San Carlo al Corso Church

Noto, Italy

The Carlo al Corso church replaced an earlier church. This church likely designed by Rosario Gagliardi, was part of the town reconstruction after the 1693 Sicily earthquake.

The concave façade has three superimposed orders of columns, identified by their capitals from base to roofline as Doric, Ionic and Corinthian; in the progression expected in classical construction. The third story has floral oculus. The interior has a longitudinal layout with a barrel vault sustained by pilasters. The main altar was rescued from the prior church.

Inside the church, the 18th-century altarpieces display a Sacrifice of Isaac; a Flight into Egypt; a DepositionSan Carlo Borromeo ministering to those ill with the plague; a Virgin and Child with saintsBiblical SceneSt Ignatius of Loyola, founder of the Jesuit order; and wood icon of St Aloyitius Gonzaga, another Jesuit saint. The main altar is flanked by marble statues symbolizing Faith and Hope respectively, sculpted by Giuseppe Giuliano. The nave ceiling is frescoed by Costantino Carasi, depicting the Transfiguration and the Healing of the Paralytic, with a central panel depicting the Triumph of the Agnus Dei. The spandrels that support the dome are frescoed with the evangelists, and just below are four allegorical statues depicting the respective cardinal virtues.



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Founded: 1693
Category: Religious sites in Italy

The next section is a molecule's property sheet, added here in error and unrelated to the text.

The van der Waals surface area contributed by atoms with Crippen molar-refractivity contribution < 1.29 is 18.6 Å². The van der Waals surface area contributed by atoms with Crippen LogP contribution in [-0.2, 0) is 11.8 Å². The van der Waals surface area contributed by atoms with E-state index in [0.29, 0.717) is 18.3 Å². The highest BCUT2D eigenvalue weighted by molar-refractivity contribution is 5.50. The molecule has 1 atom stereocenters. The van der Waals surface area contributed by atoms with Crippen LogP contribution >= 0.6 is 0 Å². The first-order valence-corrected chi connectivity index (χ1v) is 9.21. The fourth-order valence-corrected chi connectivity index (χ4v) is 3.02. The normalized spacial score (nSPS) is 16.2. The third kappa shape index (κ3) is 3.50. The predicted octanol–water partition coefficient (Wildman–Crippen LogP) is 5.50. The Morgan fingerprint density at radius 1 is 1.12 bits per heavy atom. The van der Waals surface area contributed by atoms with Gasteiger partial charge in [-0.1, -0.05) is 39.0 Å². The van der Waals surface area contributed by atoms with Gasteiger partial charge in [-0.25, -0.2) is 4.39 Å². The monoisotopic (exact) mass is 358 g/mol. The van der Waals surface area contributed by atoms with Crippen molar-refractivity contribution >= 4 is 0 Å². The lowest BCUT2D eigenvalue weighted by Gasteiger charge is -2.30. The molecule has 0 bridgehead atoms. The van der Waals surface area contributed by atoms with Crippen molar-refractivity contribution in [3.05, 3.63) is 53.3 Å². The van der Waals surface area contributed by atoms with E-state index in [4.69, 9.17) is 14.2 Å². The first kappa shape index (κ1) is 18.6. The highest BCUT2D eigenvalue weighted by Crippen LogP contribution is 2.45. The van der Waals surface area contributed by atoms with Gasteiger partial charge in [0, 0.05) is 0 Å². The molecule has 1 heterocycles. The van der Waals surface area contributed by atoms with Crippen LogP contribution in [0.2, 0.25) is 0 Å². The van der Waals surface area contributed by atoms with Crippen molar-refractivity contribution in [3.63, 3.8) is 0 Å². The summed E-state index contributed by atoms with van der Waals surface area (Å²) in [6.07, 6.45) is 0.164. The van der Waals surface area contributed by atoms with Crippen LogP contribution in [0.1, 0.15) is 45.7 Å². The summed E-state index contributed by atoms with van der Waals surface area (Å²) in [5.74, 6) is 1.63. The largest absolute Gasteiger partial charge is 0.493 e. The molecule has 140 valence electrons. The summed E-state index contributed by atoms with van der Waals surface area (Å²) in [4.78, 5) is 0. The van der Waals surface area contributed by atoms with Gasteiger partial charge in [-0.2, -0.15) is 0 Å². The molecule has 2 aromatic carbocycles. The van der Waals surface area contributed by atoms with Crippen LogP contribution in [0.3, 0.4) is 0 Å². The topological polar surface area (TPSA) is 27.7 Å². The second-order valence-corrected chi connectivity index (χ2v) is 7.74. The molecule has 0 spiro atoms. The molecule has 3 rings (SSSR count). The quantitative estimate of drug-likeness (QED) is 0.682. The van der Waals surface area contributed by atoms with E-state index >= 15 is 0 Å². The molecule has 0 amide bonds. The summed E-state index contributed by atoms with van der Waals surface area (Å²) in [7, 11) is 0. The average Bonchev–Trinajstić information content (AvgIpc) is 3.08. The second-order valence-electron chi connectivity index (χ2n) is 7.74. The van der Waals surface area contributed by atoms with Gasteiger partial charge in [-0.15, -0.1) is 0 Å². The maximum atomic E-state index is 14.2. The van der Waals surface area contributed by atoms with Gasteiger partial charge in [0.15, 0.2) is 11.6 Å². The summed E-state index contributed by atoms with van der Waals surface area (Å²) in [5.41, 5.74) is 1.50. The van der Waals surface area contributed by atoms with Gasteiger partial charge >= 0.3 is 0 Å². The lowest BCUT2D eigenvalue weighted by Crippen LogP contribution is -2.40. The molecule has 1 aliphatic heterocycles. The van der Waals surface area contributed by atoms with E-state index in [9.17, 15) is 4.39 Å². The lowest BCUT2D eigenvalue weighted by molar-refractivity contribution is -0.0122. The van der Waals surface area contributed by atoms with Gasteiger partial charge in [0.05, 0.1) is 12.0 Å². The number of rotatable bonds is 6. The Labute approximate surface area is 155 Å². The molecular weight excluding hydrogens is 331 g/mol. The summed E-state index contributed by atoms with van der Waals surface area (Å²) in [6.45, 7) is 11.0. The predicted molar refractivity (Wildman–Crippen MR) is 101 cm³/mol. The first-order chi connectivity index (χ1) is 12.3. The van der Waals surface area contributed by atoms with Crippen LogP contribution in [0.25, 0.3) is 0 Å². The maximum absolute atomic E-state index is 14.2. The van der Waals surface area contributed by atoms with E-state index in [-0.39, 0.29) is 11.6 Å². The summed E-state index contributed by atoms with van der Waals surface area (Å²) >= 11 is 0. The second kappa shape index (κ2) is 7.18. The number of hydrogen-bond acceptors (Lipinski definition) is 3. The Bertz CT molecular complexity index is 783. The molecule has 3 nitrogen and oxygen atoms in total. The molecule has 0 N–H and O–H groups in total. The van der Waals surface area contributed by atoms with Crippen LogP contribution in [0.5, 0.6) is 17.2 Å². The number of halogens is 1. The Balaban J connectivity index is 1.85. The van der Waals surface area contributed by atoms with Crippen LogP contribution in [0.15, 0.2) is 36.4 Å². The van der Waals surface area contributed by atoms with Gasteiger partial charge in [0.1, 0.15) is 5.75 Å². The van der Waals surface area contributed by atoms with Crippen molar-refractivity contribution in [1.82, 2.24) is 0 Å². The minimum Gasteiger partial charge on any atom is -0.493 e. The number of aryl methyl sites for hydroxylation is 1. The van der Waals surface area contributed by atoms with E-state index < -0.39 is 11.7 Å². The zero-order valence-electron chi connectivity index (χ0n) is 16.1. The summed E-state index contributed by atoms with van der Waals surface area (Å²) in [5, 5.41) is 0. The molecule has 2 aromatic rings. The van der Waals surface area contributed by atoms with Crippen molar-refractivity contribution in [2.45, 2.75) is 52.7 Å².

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User Reviews

Dan M (13 months ago)
One of the most beautiful churches in Notto There are so many Churches in Notto, the Golden city. This one is one of the more beautiful churches, especially inside. You should also climb the Campanile to its top which adds to the experience (it is not expensive, just be careful with the narrow stairs). It is quite easy to get to this Church as you'll certainly walk Notto's main avenue, Corso Vittorio Emanuele III. It is located just 100 meters from the Cathedral, the main landmark in Notto and 20 meters form Caffe Sicila, the best and most famous eatery in Notto (don't even think not stopping there, it would be a massive Fomo). So don't miss it and after climbing to the Campanile, have a cold drink or a Granita at Caffe Sicilia.
Polo Martin (14 months ago)
Good view of Noto from this Church bell tower. It cost 2 EUR to go on top and it's crowd regulated. However, it's difficult to get to the top because steps are small, and stairway is very narrow, where you might not get passed people trying to get up or down, so it's best to organize in small groups. But once on top, you have a pretty good view of the city and landscape. You're next to the bells so you may hear sounds. There are pics of the view on my profile.
Tassilo Kubitz (2 years ago)
For two euros one comes to the tower of this church and has a great panorama over Noto. The spiral staircase is narrow and steep. There are a few niches to dodge. Nevertheless one should make oneself also orally. On sunday evening you will see a wonderful chorus and sound in stereo just from the archiecture.